PRO TIP: If you are going to garnish a dish with basil, be sure to do it just before you serve so the leaves don’t wilt or bruise.


My grandmother had loads of mint growing in her backyard when I was a kid. And to this day, it still reminds me of summer. It is super versatile and can easily be used in sweet and savory dishes.

You will most likely see peppermint or spearmint at your grocery store. Peppermint has a more pronounced mint flavor than sweeter spearmint. Both are delicious tossed with fresh fruits, in your favorite salad, or made into pestos to accompany grilled meats.

PRO TIP: To help mint releases its oils, gently tap the leaves or bunch of mint on the back of your hand to “wake” the leaves up before you use them.


I’ll admit it, I associate oregano with pizza, but the truth is it has so much more to offer. Closely related to the mint family and native to the Mediterranean, oregano has a slightly bitter, robust, and woodsy flavor.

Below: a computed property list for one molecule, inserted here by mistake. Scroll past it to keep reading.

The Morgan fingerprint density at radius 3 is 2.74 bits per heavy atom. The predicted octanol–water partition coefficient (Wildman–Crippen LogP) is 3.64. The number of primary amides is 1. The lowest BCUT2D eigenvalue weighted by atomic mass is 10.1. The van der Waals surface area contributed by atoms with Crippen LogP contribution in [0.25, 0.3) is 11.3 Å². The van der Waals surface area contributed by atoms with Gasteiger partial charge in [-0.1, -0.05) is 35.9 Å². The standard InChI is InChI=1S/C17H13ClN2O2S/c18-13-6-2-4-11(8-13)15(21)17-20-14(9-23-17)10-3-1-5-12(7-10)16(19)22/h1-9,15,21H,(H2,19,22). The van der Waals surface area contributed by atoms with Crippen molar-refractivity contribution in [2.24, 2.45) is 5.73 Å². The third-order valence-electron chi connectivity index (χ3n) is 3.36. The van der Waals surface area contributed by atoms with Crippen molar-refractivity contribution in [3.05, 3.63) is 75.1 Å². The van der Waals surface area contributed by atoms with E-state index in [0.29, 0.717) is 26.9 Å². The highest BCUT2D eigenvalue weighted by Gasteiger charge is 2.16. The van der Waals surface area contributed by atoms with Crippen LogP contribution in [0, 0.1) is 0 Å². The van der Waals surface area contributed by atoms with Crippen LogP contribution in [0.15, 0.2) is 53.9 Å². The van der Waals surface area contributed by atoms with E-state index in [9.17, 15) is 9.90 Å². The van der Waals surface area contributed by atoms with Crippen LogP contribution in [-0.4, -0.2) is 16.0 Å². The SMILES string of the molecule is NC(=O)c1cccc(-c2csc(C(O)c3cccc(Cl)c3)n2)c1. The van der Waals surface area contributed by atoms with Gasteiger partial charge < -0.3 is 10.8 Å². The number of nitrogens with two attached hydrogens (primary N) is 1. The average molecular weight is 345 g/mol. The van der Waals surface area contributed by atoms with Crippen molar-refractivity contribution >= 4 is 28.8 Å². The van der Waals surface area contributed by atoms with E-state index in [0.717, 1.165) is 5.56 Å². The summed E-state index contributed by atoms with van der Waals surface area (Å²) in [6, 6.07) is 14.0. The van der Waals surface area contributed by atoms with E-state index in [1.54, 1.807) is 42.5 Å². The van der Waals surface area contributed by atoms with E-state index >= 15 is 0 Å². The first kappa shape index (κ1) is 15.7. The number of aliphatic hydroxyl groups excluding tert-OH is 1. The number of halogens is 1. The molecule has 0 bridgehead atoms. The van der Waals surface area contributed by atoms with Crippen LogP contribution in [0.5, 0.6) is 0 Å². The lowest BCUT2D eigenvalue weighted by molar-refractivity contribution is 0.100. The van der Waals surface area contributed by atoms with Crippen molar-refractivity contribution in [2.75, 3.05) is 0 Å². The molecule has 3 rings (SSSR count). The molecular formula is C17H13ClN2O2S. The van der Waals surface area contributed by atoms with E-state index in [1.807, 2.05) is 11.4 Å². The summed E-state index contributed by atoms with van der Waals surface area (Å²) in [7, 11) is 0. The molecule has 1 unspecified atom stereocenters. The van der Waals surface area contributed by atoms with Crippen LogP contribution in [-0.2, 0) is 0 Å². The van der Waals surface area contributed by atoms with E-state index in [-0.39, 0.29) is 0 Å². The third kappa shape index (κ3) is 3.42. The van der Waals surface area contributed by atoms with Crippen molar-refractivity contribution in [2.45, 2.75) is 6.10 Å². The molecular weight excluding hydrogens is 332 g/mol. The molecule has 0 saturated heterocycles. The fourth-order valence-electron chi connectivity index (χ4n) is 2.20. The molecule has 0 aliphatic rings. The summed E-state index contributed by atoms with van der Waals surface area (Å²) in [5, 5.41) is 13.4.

Throw some into a marinade for chicken, chop it up and add it to your favorite bread dough, or add it to a soup to give it a little more wow.

PRO TIP: Oregano goes with just about any tomato-based dish. The sweetness and acidity of the tomato balance out the oregano’s strong flavor.


Rosemary’s distinctive in look and flavor  (bittersweet pine and citrus) make it one of my all time favorites. It can be used stem and all or you can remove the leaves.

Try some on your potatoes in the oven while they are roasting or throw the whole stem into a soup or a pot of beans. If you are feeling ambitious, tie a few sprigs together to create a brush and use it to brush your steak, fish, or pork on the grill.